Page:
Why Tibet burns


April 9, 2012 6:00 pm

9 April 2012

By Maura Moynihan

When Chinese Premier Hu Jintao flew into New Delhi for the Brics Summit recently, he careened onto unfamiliar terrain: a democracy with a free press, where a 27-year-old Tibetan refugee, Jampa Yeshi, walked to a public protest, poured kerosene over his body and set himself on fire whilst shouting for an end to Chinese atrocities in Tibet. The searing images from India of Jampa Yeshi’s burning body exposed to the world the cost of China’s reign of terror in Tibet, which has been well concealed for 61 years.

I have just returned from interviewing Tibetan refugees in India, a mission that began when I first lived in India in the early 1970s, and I can attest that after 53 years in exile, Tibetans are increasingly frustrated and desperate. To date, 32 people inside Tibet have set themselves alight in public, in defiance of Chinese Communist assaults on their Buddhist faith, but there are no journalists or diplomats to bear witness to the carnage, only raw video that reaches the Internet.

But there is another potent source of this explosion of Tibetan outrage which receives negligible international coverage; the covert history of China’s rape and pillage of Tibet’s ancestral lands and waters.

The elemental facts about Tibet are not widely known, yet any map of the Tibetan Plateau reveals the enormous resource and strategic advantage gained by its capture. Tibet is a unique geomorphic entity, its 46,000 glaciers comprise the Earth’s third largest ice mass. This “Third Pole” is a vital component of the planet’s ecosystem, filled with pristine riches of wildlife, minerals, timber and above all, water; Tibet is the fount of the Yangtze, Yellow, Indus, the Ganges, Brahmaputra, Chenab, Sutlej, Salween and Mekong, which flow through 11 nations, nourishing three billion people from Peshawar to Beijing.

Today, all but one of Asia’s great rivers — the Ganges — are controlled at their Tibetan headwaters by the Chinese Communist Party. In 2000, China launched a vast development project entitled “Xi bu dai fa”, the “Opening and development of the Western Regions” of Xinjiang and the Tibet, which together comprise a half of China’s land mass.

A massive influx of Chinese settlers, urbanisation and forced relocation of nomads swiftly followed. The Xizang railway, which opened in 2006, transports Tibet’s vast supplies of minerals, stone and lumber to the mainland and brings in a flood of Chinese engineers and labourers who have built at least 160 hydro dams across Tibet and have plans for hundreds more.

Chinese engineers now operate multiple dams and mines all across Tibet, polluting the rivers at their source — you can see all of this on Google Earth. The Chinese government dismisses concerns of its own scientists and those of neighbouring states, alarmed by a sudden decline in water levels and fisheries. In the 1990’s China refused to sign the UN treaty on transboundary rivers, increased militarisation of the Tibetan Plateau and denies journalists and international observers access to the troubled region. Author Michael Buckley who captured rare footage of dam construction in his film Meltdown in Tibet observers; “China doesn’t have to listen to anyone on this. China has Tibet, so China has all the cards.”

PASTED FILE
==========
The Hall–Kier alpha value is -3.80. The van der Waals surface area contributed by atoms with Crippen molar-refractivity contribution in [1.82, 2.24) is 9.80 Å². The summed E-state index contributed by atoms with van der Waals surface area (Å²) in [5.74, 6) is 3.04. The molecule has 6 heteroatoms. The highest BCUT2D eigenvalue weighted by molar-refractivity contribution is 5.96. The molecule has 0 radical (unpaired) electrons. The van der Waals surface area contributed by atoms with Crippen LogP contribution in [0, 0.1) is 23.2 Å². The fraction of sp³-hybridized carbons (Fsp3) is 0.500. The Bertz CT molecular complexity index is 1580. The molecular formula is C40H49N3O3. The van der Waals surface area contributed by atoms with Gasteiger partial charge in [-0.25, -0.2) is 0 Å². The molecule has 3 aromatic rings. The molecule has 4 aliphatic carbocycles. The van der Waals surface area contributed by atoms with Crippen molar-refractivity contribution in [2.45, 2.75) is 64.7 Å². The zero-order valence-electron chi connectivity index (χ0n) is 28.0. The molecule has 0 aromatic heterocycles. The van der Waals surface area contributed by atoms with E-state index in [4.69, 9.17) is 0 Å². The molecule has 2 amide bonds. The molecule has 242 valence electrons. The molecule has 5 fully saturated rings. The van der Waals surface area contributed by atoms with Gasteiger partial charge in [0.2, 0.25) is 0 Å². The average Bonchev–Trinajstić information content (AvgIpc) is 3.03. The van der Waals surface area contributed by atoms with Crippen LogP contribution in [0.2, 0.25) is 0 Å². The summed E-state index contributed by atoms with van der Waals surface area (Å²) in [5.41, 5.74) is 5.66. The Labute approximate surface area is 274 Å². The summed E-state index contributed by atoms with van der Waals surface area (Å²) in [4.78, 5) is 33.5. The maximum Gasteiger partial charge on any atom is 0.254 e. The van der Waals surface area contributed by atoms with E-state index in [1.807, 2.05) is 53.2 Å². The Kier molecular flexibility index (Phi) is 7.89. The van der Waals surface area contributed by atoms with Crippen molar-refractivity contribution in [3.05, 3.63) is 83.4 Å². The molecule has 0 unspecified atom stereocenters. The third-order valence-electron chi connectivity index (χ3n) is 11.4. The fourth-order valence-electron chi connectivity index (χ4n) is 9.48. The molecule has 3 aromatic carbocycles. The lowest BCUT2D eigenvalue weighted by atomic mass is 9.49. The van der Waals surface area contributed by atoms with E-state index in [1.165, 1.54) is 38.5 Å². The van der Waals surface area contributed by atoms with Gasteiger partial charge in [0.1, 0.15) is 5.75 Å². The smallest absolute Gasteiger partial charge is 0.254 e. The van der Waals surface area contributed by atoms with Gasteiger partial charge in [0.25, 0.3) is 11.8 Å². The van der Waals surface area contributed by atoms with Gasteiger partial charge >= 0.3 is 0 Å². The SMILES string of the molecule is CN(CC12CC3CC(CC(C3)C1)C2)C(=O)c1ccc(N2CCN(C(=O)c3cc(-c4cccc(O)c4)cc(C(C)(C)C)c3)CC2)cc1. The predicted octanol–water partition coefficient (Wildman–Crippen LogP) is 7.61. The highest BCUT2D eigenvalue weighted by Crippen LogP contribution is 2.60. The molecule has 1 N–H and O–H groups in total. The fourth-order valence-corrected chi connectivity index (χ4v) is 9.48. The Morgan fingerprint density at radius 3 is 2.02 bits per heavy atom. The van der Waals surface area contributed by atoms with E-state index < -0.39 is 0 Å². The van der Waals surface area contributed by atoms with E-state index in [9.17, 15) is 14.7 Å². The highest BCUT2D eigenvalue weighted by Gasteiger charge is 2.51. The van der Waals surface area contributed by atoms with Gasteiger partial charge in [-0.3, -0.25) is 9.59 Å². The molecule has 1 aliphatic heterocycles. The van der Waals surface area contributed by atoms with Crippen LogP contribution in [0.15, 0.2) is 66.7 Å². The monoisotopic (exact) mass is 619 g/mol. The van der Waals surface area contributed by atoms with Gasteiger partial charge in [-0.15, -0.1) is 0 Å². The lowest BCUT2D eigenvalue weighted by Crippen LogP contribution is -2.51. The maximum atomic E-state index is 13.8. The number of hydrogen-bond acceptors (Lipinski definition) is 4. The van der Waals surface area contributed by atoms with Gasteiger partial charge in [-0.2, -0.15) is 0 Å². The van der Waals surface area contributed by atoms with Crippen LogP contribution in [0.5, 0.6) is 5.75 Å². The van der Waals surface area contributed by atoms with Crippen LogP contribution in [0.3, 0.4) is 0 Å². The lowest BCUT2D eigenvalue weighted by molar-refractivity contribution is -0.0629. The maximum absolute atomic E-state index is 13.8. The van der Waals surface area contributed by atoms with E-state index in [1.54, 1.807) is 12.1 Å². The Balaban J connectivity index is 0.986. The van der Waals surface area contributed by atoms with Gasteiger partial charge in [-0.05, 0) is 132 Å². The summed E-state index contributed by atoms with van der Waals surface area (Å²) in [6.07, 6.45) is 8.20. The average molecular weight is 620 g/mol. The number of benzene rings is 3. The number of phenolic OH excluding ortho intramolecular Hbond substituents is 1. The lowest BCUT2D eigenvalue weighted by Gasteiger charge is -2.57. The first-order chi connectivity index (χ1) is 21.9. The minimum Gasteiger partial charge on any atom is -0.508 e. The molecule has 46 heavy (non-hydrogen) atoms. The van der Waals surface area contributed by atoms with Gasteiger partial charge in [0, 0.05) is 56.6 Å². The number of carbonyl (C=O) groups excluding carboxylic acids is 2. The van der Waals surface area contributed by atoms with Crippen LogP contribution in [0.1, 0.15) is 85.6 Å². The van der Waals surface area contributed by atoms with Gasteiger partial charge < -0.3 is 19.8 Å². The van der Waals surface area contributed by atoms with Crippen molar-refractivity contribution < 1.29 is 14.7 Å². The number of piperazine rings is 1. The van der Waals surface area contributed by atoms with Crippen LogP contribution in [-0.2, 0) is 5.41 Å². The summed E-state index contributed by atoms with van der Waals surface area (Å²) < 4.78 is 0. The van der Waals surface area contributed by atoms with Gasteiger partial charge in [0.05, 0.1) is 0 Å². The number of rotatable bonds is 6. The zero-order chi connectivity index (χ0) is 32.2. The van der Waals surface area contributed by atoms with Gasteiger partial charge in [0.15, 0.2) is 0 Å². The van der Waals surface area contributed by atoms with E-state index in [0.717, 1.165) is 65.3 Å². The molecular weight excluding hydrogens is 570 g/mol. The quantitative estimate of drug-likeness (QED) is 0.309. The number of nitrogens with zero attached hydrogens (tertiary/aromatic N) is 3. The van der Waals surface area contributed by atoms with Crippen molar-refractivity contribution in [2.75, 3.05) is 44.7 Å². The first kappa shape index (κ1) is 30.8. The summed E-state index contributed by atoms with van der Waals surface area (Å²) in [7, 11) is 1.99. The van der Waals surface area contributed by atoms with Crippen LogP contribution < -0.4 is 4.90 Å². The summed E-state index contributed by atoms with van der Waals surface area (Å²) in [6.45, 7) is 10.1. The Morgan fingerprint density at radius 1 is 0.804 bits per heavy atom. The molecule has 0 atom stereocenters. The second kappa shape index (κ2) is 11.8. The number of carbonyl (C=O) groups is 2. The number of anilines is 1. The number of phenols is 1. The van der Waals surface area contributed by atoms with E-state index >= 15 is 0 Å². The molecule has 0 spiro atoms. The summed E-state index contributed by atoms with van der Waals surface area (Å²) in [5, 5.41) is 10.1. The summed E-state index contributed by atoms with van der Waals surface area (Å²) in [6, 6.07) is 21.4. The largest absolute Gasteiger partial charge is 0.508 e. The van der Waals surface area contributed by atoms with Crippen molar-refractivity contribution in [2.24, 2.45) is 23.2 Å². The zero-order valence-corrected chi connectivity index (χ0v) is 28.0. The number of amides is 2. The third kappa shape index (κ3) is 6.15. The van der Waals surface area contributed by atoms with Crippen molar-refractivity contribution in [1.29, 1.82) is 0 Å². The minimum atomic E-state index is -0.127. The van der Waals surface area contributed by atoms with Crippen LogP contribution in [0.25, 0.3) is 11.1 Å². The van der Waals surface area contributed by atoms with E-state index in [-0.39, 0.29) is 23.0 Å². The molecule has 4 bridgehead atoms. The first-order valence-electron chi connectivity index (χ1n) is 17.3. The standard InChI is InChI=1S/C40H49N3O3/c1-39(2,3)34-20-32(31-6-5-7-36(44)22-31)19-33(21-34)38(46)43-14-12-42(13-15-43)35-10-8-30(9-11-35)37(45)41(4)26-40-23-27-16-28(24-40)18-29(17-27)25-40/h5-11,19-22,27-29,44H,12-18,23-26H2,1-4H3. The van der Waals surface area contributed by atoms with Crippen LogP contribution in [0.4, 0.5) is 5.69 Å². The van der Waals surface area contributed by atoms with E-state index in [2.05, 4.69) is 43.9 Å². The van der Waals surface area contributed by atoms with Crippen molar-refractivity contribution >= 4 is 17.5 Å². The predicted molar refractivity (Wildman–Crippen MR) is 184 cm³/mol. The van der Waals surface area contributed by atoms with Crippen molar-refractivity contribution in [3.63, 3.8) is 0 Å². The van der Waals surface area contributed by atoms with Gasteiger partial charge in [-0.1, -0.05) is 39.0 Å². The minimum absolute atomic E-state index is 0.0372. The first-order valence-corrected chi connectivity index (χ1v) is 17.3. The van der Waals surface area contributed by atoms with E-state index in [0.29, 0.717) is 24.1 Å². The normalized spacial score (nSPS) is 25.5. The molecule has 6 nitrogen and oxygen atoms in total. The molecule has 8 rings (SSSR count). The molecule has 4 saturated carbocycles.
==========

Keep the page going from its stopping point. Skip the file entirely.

When recently asked about the crisis in Tibet, the Chinese official media stated: “The Dalai Lama reminds us of the uncontrolled and cruel Nazi during the Second World War… How similar it is to the Holocaust committed by Hitler on the Jewish!” This obsessive demonisation of the Dalai Lama, the distinguished Nobel Peace Prize laureate, squelches any and all rational discussion of China’s exploitation of Tibet’s resources, and diverts attention away from how Chinese mines and dams have created an environmental catastrophe on the world’s most populous continent.

Since Chairman Mao invaded Tibet in 1951, China has also administered a vast military infrastructure across the Tibetan Plateau, which gives China a continuous border with Thailand, Burma, Bhutan, India, Nepal and Pakistan, and is now filled with military airfields and PLA battalions. In the looming age of “water wars”, China has a firm hand on the water tower of Asia.

China’s insists that Tibet is “an internal affair of the state” and for decades the world turned away in uncomfortable silence as the slaughter of a helpless civilian populace continues without impediment or penalty. The Chinese Communist Party has for 61 years controlled the narrative, but to ignore Tibet is to misread how the Chinese occupation intensifies environmental, economic and military instability in Asia and the world.

Tsetan, a Tibetan journalist based in Delhi, says, “For years we have protested the desecration of our culture, the yoking of our rivers and the mining of our sacred mountains, but China will not listen: they shoot us, torture us, and there is no one to stop them. Now people inside Tibet are driven to burning their bodies to get the world to understand what China is doing to Tibet, and the world had better wake up before it’s too late.”

The writer is an author and Tibet expert who has worked with Tibetan refugees in India for many years. The above article appeared as a Op-Ed piece in India’s Deccan Herald newspaper.